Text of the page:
Editorial

Grandstanding in Hainan

| Updated on November 11, 2017 Published on April 16, 2011

The BRICS summit was the right platform for India to have showcased its calibrated reform policies and impressive growth.

On the southern island of Hainan in China, India could have helped redefine the world's existing economic order in light of the view expressed by the Chinese President Jintao, that “the world economy is undergoing profound and complex changes”. The idea of dialogue and cooperation is invariably a part of every summit of countries gathering to confabulate but most of the time nothing much comes out of the event. At Hainan, more than mutual trade modalities the BRICS members ought to have discussed, in more detail than they did, their relationship with the rest of the world that is undergoing those “complex changes.”

At this point in the world economy's evolution, dealing with those changes means finding the right position vis-à-vis the US and the European zone that are the major consumers of emerging market exports. Both have been, and will remain, the dominant trading partners in a world trading system built on multilateral trading. But that is the dilemma: can that multilateral world continue to exist with every grouping determined to limit the baneful influence of imports on domestic industries? It may not if protectionism gains the upper hand, in the event of which the emerging countries may face the prospect of a challenge in the western markets; the World Trade Organisation is bleating about the lack of consensus on negotiations on the Doha Round and the developing world knows its voice is not heard. This means that the BRICS meet in China ought to have determined just how, as a lobby, it could manoeuvre its members and the rest of the developing world into a multilateral trading system and a smoother financial order favourable to the comparative advantages of its members. Condemning commodity derivatives is one thing but it is rhetorical: achieving a revamp of the world monetary system is quite another and is imperative; the BRICS members can cavil endlessly about the inequity in the world financial management system but unless they get to have some say — in the management of the IMF, for instance — the western economies will prevail. At Hainan, India had the opportunity to offer ways of regulating financial systems. After all, it has been quite successful in staving off the worst effects of the financial meltdown; and for the European countries now facing a contagion of the debt crisis, India continues to offer some remedial lessons. But this would have meant a more proactive BRICS summit, and that it was not.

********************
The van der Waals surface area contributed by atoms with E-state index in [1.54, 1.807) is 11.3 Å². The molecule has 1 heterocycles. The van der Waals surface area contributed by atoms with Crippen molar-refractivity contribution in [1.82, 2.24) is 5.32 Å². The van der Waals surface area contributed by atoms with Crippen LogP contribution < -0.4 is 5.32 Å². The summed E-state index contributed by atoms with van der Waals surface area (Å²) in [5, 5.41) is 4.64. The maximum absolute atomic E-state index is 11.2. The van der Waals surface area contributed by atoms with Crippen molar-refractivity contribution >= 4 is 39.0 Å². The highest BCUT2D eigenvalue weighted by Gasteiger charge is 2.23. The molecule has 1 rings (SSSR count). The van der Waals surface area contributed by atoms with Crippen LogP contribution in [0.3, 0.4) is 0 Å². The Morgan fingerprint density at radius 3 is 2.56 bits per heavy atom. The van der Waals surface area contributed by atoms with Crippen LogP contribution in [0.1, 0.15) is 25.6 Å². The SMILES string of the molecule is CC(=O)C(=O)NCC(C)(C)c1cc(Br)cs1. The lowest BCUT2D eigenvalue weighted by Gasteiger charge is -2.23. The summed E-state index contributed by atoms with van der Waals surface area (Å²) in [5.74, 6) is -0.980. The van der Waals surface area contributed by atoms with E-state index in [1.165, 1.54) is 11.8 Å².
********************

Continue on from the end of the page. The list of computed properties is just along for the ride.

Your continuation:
India may not want to admit it but the BRIC summit offered it a unique advantage to grandstand, in the best sense of the word; it has policies that have warded off crisis; its calibrated liberalisation works wonderfully in allowing individual initiative while permitting oversight and, most of all, its growth is a morality tale to inspire the world. India should have, but did not, seize the day in China.

Published on April 16, 2011
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